The fund aims to grow capital over five years or more by investing mainly in a range of company shares from across Europe, excluding the UK.
Investment policy and strategy
Core investment: At least 80% of the fund is invested in the shares of European companies. Currently, the fund is invested in the shares of a limited number of companies.
Other investments: The fund also invests in companies outside Europe, but only if these companies earn revenue from business activities within Europe.
Strategy in brief: The fund manager invests in the shares of companies deemed to be of quality and with sustainable business models, where an element of change is helping to drive their value, and short-term issues have created attractive buying opportunities. The fund manager keeps the fund concentrated, generally holding fewer than 40 well-understood stocks, with a typical holding period of at least three years. The fund may invest across a wide range of industries and company sizes. The fund manager maintains a balance of stocks with different risks and rewards to build a fund that has the potential to cope in a variety of market conditions. Income is not a top priority when choosing investments.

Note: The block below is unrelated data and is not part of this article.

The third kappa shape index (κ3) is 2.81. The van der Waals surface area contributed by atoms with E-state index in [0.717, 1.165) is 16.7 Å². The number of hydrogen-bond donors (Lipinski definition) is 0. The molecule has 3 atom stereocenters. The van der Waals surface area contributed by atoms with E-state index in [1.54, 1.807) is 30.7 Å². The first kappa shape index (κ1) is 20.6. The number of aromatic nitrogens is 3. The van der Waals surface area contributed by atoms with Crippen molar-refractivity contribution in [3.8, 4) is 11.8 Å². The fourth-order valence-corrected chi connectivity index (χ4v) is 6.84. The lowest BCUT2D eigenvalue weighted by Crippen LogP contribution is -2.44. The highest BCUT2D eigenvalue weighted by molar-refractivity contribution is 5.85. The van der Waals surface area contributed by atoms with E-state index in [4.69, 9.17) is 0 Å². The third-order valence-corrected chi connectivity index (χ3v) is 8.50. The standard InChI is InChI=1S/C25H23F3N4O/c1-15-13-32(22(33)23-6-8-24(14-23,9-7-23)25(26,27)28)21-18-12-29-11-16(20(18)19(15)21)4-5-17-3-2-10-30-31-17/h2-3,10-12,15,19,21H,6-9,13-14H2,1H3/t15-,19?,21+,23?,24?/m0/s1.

Risks associated with the fund
The value of investments and the income from them will rise and fall. This will cause
the fund price, as well as any income paid by the fund, to fall as well as rise. There
is no guarantee the fund will achieve its objective, and you may not get back the
amount you originally invested.
This fund holds a relatively small number of investments and, as a result, may
experience larger price rises and falls than a fund which holds a larger number of
Changes in currency exchange rates will affect the value of your investment.
Where market conditions make it hard to sell the fund’s investments at a fair price
to meet customers’ sale requests, we may temporarily suspend dealing in the fund’s
Some transactions the fund makes, such as placing cash on deposit, require the
use of other financial institutions (for example, banks). If one of these institutions
defaults on their obligations or becomes insolvent, the fund may incur a loss.
The fund invests mainly in company shares and is therefore likely to experience larger price fluctuations than funds that invest in bonds and/or cash.